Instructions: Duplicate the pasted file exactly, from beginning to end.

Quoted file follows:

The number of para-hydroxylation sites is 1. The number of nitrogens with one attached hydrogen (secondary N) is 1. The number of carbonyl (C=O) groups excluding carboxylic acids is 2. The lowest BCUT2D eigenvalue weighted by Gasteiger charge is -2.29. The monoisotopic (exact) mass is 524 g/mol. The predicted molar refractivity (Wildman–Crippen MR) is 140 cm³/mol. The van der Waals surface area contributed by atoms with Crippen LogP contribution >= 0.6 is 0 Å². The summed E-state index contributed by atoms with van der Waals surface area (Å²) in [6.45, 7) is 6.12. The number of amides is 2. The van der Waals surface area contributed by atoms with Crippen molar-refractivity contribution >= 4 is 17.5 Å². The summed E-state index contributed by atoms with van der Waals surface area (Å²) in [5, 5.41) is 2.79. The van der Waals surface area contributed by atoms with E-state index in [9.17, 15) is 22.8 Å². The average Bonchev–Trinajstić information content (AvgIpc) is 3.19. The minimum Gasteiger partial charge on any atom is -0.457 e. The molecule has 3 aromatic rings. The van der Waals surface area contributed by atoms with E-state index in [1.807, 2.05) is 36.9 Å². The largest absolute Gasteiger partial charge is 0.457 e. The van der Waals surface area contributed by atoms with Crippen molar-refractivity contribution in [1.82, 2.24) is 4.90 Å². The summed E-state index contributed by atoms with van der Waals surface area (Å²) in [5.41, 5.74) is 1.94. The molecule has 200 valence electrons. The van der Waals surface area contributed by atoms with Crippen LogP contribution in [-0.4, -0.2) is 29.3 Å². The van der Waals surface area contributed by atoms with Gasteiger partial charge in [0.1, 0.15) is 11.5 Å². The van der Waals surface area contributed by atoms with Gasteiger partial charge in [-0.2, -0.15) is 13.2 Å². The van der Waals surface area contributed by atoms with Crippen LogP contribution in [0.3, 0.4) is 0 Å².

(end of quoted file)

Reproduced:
The number of para-hydroxylation sites is 1. The number of nitrogens with one attached hydrogen (secondary N) is 1. The number of carbonyl (C=O) groups excluding carboxylic acids is 2. The lowest BCUT2D eigenvalue weighted by Gasteiger charge is -2.29. The monoisotopic (exact) mass is 524 g/mol. The predicted molar refractivity (Wildman–Crippen MR) is 140 cm³/mol. The van der Waals surface area contributed by atoms with Crippen LogP contribution >= 0.6 is 0 Å². The summed E-state index contributed by atoms with van der Waals surface area (Å²) in [6.45, 7) is 6.12. The number of amides is 2. The van der Waals surface area contributed by atoms with Crippen molar-refractivity contribution >= 4 is 17.5 Å². The summed E-state index contributed by atoms with van der Waals surface area (Å²) in [5, 5.41) is 2.79. The van der Waals surface area contributed by atoms with E-state index in [9.17, 15) is 22.8 Å². The average Bonchev–Trinajstić information content (AvgIpc) is 3.19. The minimum Gasteiger partial charge on any atom is -0.457 e. The molecule has 3 aromatic rings. The van der Waals surface area contributed by atoms with E-state index in [1.807, 2.05) is 36.9 Å². The largest absolute Gasteiger partial charge is 0.457 e. The van der Waals surface area contributed by atoms with Crippen molar-refractivity contribution in [1.82, 2.24) is 4.90 Å². The summed E-state index contributed by atoms with van der Waals surface area (Å²) in [5.41, 5.74) is 1.94. The molecule has 200 valence electrons. The van der Waals surface area contributed by atoms with Crippen LogP contribution in [-0.4, -0.2) is 29.3 Å². The van der Waals surface area contributed by atoms with Gasteiger partial charge in [0.1, 0.15) is 11.5 Å². The van der Waals surface area contributed by atoms with Gasteiger partial charge in [-0.2, -0.15) is 13.2 Å². The van der Waals surface area contributed by atoms with Crippen LogP contribution in [0.3, 0.4) is 0 Å².